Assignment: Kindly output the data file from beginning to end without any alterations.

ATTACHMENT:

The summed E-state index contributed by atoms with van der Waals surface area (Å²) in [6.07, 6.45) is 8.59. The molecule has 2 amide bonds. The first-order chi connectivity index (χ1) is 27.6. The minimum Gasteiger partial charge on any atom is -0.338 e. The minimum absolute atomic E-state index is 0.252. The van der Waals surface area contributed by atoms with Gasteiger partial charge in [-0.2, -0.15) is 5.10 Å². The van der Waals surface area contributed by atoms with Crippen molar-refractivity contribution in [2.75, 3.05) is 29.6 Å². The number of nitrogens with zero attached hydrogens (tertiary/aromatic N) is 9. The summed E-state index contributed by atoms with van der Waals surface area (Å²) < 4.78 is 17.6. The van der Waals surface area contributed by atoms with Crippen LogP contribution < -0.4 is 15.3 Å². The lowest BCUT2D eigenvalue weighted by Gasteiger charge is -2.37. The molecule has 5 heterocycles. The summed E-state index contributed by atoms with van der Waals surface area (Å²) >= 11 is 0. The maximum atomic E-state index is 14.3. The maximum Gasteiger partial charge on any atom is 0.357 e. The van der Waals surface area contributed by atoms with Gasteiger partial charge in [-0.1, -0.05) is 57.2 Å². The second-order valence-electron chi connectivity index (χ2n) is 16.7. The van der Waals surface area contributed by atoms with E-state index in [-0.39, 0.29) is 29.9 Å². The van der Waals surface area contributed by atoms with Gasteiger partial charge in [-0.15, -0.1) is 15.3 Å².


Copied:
The summed E-state index contributed by atoms with van der Waals surface area (Å²) in [6.07, 6.45) is 8.59. The molecule has 2 amide bonds. The first-order chi connectivity index (χ1) is 27.6. The minimum Gasteiger partial charge on any atom is -0.338 e. The minimum absolute atomic E-state index is 0.252. The van der Waals surface area contributed by atoms with Gasteiger partial charge in [-0.2, -0.15) is 5.10 Å². The van der Waals surface area contributed by atoms with Crippen molar-refractivity contribution in [2.75, 3.05) is 29.6 Å². The number of nitrogens with zero attached hydrogens (tertiary/aromatic N) is 9. The summed E-state index contributed by atoms with van der Waals surface area (Å²) < 4.78 is 17.6. The van der Waals surface area contributed by atoms with Crippen LogP contribution < -0.4 is 15.3 Å². The lowest BCUT2D eigenvalue weighted by Gasteiger charge is -2.37. The molecule has 5 heterocycles. The summed E-state index contributed by atoms with van der Waals surface area (Å²) >= 11 is 0. The maximum atomic E-state index is 14.3. The maximum Gasteiger partial charge on any atom is 0.357 e. The van der Waals surface area contributed by atoms with Gasteiger partial charge in [-0.1, -0.05) is 57.2 Å². The second-order valence-electron chi connectivity index (χ2n) is 16.7. The van der Waals surface area contributed by atoms with E-state index in [-0.39, 0.29) is 29.9 Å². The van der Waals surface area contributed by atoms with Gasteiger partial charge in [-0.15, -0.1) is 15.3 Å².